A former financial adviser has criticised the Financial Ombudsman Scheme, claiming it pursued him for responses to complaints while he was recovering from a major operation.
Swansea-based Keith Lewis said he was given just weeks to respond to historic complaints while recovering from a major operation where a kidney and part of his colon were removed.
He had sold his business to a Cardiff-based company in 2011 after becoming ill and was hospitalised earlier this year.
Mr Lewis said: “The Fos has been pursuing me and I told them I couldn’t respond because I was in hospital.
“They were giving me weeks to respond but I needed months. I am still very weak physically.
“In two out of the three cases brought by Fos during my recovery, which I felt able to look over, resulted in them changing or decreasing the amounts in its final decision.
“But once they have made a decision there is no going back, even though they have made a wrong decision.”
Over the past year, according to its website, Fos has made final decisions on three complaints relating to Mr Lewis’s former firm.
The first related to an investment in a bond and a loan which the ombudsman upheld and ordered compensation to be paid.
The second, in which the adjudicator acknowledges Mr Lewis has not responded to on more than one occasion, relates to a transfer from a group personal pension plan to an unsecured pension and was upheld.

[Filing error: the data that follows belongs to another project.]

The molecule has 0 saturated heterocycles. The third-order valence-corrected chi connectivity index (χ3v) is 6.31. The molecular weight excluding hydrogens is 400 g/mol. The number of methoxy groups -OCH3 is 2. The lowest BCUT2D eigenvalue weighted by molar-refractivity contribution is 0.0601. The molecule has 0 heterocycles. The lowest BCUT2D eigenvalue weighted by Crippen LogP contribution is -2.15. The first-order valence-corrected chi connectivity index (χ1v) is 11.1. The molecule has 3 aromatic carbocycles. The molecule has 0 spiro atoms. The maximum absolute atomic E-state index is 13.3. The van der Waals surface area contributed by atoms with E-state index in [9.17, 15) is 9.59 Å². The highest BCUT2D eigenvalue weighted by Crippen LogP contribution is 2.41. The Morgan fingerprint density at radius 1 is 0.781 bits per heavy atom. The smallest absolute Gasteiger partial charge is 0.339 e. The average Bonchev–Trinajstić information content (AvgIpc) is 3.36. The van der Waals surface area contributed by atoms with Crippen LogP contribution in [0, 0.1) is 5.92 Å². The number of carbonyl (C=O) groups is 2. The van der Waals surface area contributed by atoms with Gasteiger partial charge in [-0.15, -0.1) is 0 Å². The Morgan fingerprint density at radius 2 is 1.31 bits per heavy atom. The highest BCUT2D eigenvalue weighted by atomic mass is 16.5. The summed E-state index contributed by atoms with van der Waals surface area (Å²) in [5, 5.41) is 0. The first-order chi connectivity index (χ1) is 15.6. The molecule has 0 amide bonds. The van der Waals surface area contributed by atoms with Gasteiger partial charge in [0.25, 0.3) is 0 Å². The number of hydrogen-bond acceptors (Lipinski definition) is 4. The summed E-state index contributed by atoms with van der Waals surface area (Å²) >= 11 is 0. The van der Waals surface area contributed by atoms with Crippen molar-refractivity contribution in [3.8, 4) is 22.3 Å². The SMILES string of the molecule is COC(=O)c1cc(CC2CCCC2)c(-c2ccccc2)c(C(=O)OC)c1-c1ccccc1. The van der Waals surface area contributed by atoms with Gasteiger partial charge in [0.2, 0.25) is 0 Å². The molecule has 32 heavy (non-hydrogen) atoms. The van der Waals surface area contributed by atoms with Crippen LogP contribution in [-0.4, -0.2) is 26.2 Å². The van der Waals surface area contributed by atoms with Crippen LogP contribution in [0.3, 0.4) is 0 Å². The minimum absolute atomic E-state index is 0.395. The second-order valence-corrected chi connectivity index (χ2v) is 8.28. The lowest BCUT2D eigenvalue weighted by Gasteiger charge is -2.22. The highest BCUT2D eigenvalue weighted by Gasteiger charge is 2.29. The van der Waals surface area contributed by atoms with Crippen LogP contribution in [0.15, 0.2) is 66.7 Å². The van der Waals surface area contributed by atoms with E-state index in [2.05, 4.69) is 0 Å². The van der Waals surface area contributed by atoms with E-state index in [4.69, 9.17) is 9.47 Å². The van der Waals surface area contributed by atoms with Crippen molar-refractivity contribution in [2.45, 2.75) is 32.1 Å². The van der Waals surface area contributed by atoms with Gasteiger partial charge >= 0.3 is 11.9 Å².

The third, also upheld, relates to advice to take the tax-free cash sum from a client’s pension funds and to then invest it in an investment bond.
Once an ombudsman has reached a decision, it cannot be challenged except through the courts.
Independent assessors can be asked to look into cases, but they are tasked with examining solely how the case was handled by Fos rather than looking into the substance of the complaint.
Mr Lewis said he has contacted the Fos assessors but said he was not satisfied with the response.
He said: “There is no process in place for an IFA to appeal which is outside Fos and the whole process in biased against the IFA community.
“It needs to be far more open.”
This is not the first time a regulatory body has been accused of looming over an adviser’s hospital bed.
In 2012 the Upper Tribunal ruled against Middlesex-based adviser Athanass Stefanopoulos over his failure to pay his regulatory fees to the former City regulator, the FSA, despite the adviser having a heart attack and being in hospital for eight weeks.
Right to reply
Lena Nunkoo, a spokeswoman for Fos, said: “Typically we do set time frames for both the consumer and the business involved to respond – as you can appreciate without this, cases could be left open indefinitely which would be impractical.
“That being said, we are always open to extending the time a consumer or a business has to respond if there are extenuating circumstances – such as an illness.